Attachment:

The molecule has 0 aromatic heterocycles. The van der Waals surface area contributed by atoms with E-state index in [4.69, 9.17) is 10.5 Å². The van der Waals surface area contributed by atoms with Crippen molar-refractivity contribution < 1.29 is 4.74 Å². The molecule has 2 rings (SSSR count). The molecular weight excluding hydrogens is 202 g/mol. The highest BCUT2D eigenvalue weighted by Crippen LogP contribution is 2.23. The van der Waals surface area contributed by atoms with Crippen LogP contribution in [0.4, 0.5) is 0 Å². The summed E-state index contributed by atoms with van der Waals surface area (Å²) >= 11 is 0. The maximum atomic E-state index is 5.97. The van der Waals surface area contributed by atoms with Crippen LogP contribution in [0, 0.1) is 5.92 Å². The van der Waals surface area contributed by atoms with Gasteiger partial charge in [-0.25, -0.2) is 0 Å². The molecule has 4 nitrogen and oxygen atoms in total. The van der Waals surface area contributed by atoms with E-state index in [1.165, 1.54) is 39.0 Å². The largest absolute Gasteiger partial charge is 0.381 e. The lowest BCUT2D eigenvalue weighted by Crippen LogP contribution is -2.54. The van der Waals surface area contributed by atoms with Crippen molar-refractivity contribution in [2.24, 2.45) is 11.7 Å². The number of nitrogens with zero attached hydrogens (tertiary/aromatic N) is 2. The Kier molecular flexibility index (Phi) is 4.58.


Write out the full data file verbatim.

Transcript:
The molecule has 0 aromatic heterocycles. The van der Waals surface area contributed by atoms with E-state index in [4.69, 9.17) is 10.5 Å². The van der Waals surface area contributed by atoms with Crippen molar-refractivity contribution < 1.29 is 4.74 Å². The molecule has 2 rings (SSSR count). The molecular weight excluding hydrogens is 202 g/mol. The highest BCUT2D eigenvalue weighted by Crippen LogP contribution is 2.23. The van der Waals surface area contributed by atoms with Crippen LogP contribution in [0.4, 0.5) is 0 Å². The summed E-state index contributed by atoms with van der Waals surface area (Å²) >= 11 is 0. The maximum atomic E-state index is 5.97. The van der Waals surface area contributed by atoms with Crippen LogP contribution in [0, 0.1) is 5.92 Å². The van der Waals surface area contributed by atoms with Gasteiger partial charge in [-0.25, -0.2) is 0 Å². The molecule has 4 nitrogen and oxygen atoms in total. The van der Waals surface area contributed by atoms with E-state index in [1.165, 1.54) is 39.0 Å². The largest absolute Gasteiger partial charge is 0.381 e. The lowest BCUT2D eigenvalue weighted by Crippen LogP contribution is -2.54. The van der Waals surface area contributed by atoms with Crippen molar-refractivity contribution in [2.24, 2.45) is 11.7 Å². The number of nitrogens with zero attached hydrogens (tertiary/aromatic N) is 2. The Kier molecular flexibility index (Phi) is 4.58.